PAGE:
In an analysis of U.S. Department of Education data on more than 25,000 secondary school students, researchers found that students who report consistent high levels of involvement in instrumental music over the middle and high school years show “significantly higher levels of mathematics proficiency by grade 12.” This observation holds true regardless of students’ socio-economic status, and differences in those who are involved with instrumental music vs. those who are not is more significant over time.
Catterall, James S., Richard Chapleau, and John Iwanaga. “Involvement in the Arts and Human Development: General Involvement and Intensive Involvement in Music and Theater Arts.” Los Angeles, CA: The Imagination Project at UCLA Graduate School of Education and Information Studies, 1999.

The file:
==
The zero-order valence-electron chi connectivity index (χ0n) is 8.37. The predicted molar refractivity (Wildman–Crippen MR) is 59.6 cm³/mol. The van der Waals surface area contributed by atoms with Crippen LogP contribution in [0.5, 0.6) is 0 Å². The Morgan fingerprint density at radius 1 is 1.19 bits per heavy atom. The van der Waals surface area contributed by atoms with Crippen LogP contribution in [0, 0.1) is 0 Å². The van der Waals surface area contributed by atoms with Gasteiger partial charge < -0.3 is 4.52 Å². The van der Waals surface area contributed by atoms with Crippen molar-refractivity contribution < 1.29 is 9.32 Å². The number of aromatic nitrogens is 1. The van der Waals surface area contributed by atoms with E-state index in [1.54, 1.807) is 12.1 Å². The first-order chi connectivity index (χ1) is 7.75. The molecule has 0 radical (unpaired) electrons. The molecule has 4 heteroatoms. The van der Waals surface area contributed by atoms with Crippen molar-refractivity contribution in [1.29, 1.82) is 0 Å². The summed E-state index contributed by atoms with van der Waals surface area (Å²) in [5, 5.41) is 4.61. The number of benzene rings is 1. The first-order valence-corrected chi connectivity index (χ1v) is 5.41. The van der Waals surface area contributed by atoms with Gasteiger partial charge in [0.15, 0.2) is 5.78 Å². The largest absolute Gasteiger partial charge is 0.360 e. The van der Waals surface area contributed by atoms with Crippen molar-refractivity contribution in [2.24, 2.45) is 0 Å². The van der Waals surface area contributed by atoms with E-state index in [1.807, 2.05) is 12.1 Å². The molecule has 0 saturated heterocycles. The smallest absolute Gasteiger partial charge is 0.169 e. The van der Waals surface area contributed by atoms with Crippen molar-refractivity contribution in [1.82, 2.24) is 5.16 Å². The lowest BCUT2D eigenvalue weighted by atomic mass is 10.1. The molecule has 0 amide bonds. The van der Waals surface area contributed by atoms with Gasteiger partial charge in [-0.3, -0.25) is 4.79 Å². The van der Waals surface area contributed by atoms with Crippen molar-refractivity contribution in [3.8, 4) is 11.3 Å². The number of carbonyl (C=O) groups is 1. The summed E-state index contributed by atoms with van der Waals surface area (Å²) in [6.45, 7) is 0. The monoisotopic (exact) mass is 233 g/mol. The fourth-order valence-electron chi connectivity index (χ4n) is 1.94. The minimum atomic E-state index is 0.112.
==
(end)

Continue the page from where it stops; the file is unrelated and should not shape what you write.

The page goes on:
The College Board, in a publication about college admissions, states, “Preparation in the arts will be valuable to college entrants whatever their intended field of study.” Academic Preparation for College: What Students Need To Know and Be Able To Do, The College Board
The arts are one of the six subject areas in which the College Board recognizes as essential in order to thrive in college.
Academic Preparation for College: What Students Need to Know and Be Able to Do, 1983 [still in use], The College Board, New York
“The arts enrich communities and employees, and also stimulate the kind of intellectual curiosity our company needs to stay competitive.”
Norma R. Augustine, Chairman and Chief Executive Officer, Martin Marietta Corporation.
Nine out of ten adults and teenagers who play instruments agree that music making brings the family closer together.
Music Making and Our Schools, American Music Conference, 2000.
Ninety-two (92) percent of people who play an instrument say they were glad they learned to do so, according to a 2000 Gallup Poll.
Gallup Poll Shows Strong Support for Putting Music in Every School’s Curriculum, Giles Communications, 2000.